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The critical nature of isotopic engineering

We visit Professor Itoh again.
First, I have to ask you about your baseball jersey here. This is my – this is my favorite Minor League team in United States, Albuquerque Isotopes. The Albuquerque Isotopes, I see. First tell me what’s an isotope…? Why Isotopes? Yes. What’s an isotope? I were considered from isotope engineering for quantum information processing. Okay. And you know we – silicon is composed of three different isotopes, 28, 29, and 30. And only 28 and actually 28 and 30 do not have any nuclear spins, but 29 have – has nuclear spins. Ah okay. So why is it important that – that whether the atoms have or do not have nuclear spin?
Well you know sometimes, 29 nuclear spin can be used as a qubit for quantum information processing, but sometimes we want to use other spins like electron spins for quantum information processing. Then in that case we don’t want any background nuclear spins. So we choose 28 silicon isotopes that has no nuclear spin. I see. So your team works on the isotopic technologies, is that right? Right. Isotope engineering. Isotopic engineering. Okay. So tell me what isotopic engineering is? So you know, as I said, silicon is composed of three different stable isotopes and we receive three different isotopes in a separated form. Separation is done, uh, using the huge centrifuge system somewhere in Russia. Somewhere in Russia? Right.
Uh and then we receive them in a separated form and then make them into pure and also high quality silicon single crystal. That will be useful for quantum, you know information, building quantum computer. Okay. Why is isotopic engineering important in this context of controlling one single electron inside the silicon? So, electron spin is tiny magnet, as I said and nuclear spin is also a tiny magnet. So if I am an electron spin qubit then I want to sit in, in the environment that has no magnetic field around.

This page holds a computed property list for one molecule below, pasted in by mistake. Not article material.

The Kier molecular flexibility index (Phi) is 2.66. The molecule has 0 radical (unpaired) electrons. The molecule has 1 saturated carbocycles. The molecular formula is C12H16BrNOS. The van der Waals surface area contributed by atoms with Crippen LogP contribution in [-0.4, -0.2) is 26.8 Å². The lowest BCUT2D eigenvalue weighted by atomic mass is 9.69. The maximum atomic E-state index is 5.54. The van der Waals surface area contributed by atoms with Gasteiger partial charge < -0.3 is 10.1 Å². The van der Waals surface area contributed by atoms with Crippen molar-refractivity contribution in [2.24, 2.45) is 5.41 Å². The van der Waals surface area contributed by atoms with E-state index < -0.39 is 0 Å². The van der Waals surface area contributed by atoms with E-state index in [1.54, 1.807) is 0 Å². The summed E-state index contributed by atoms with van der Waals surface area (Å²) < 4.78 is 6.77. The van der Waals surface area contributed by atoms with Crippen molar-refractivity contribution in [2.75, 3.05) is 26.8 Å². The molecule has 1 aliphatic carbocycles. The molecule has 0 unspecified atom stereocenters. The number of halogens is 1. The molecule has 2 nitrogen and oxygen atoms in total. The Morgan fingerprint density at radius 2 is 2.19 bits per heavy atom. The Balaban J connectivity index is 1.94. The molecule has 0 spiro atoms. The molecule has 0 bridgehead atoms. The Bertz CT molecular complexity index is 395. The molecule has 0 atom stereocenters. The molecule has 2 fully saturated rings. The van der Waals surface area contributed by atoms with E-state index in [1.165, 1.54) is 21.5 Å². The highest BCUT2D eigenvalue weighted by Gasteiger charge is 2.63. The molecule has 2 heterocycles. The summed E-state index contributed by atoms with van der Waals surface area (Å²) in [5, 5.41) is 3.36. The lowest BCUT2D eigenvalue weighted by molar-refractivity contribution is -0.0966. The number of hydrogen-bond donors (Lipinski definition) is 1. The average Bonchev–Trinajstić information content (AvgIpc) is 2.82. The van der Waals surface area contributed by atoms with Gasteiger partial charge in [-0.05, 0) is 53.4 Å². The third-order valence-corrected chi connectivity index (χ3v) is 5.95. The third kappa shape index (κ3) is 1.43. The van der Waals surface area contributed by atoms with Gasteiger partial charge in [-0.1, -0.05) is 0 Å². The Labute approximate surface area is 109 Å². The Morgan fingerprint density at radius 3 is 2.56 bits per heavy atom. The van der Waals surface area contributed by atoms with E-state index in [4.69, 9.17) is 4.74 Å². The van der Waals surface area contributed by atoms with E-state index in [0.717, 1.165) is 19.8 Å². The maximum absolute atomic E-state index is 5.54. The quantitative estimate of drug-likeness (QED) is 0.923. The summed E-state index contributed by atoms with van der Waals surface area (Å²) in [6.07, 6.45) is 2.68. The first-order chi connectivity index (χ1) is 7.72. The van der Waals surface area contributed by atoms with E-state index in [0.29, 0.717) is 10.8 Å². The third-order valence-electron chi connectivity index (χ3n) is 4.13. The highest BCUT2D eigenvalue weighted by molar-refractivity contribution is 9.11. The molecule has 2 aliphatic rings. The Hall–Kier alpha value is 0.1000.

I want to be sitting in a vacuum so that I can keep my mag – magnetic field direction as I am, but in the case there is actually nuclear spin nearby then I can – I start to feel the magnetic field coming from the nuclear spin that will actually deteriorate my electron spin state. I see. So we want – I don’t want anything around me when I’m trying to keep my state as it is. So your technology and your specialty helps to isolate those… Correct …spins into an environment where they can stay clean and keep good state. Yeah, exactly. Sounds very important.

Join us as Keio’s Professor Kohei Itoh explains how his team works to control the isotopic concentration in materials to help several research groups around the world improve the quality of their qubits.

Most elements have several different types of nuclei, known as isotopes. For example, silicon, which is a common material for making computer chips, has three common isotopes, known as silicon-28, silicon-29, and silicon-30. Silicon-28 and -30 are “spin zero”, but silicon-29 is “spin one half”, the same as a single electron.

If we want to use the nuclear spin of silicon as a qubit, we can. However, if we are using electrons as qubits, or current or magnetic flux, then isotopes with non-zero nuclear spin can interfere with the electron state and cause decoherence. We would rather have a “quiet” environment, with no nuclear spins, as the base on which to build our quantum circuits. Reducing the presence of nuclei with spin is critical for several different technologies, such as quantum dots, as it helps improve the memory lifetime of a qubit.





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Understanding Quantum Computers

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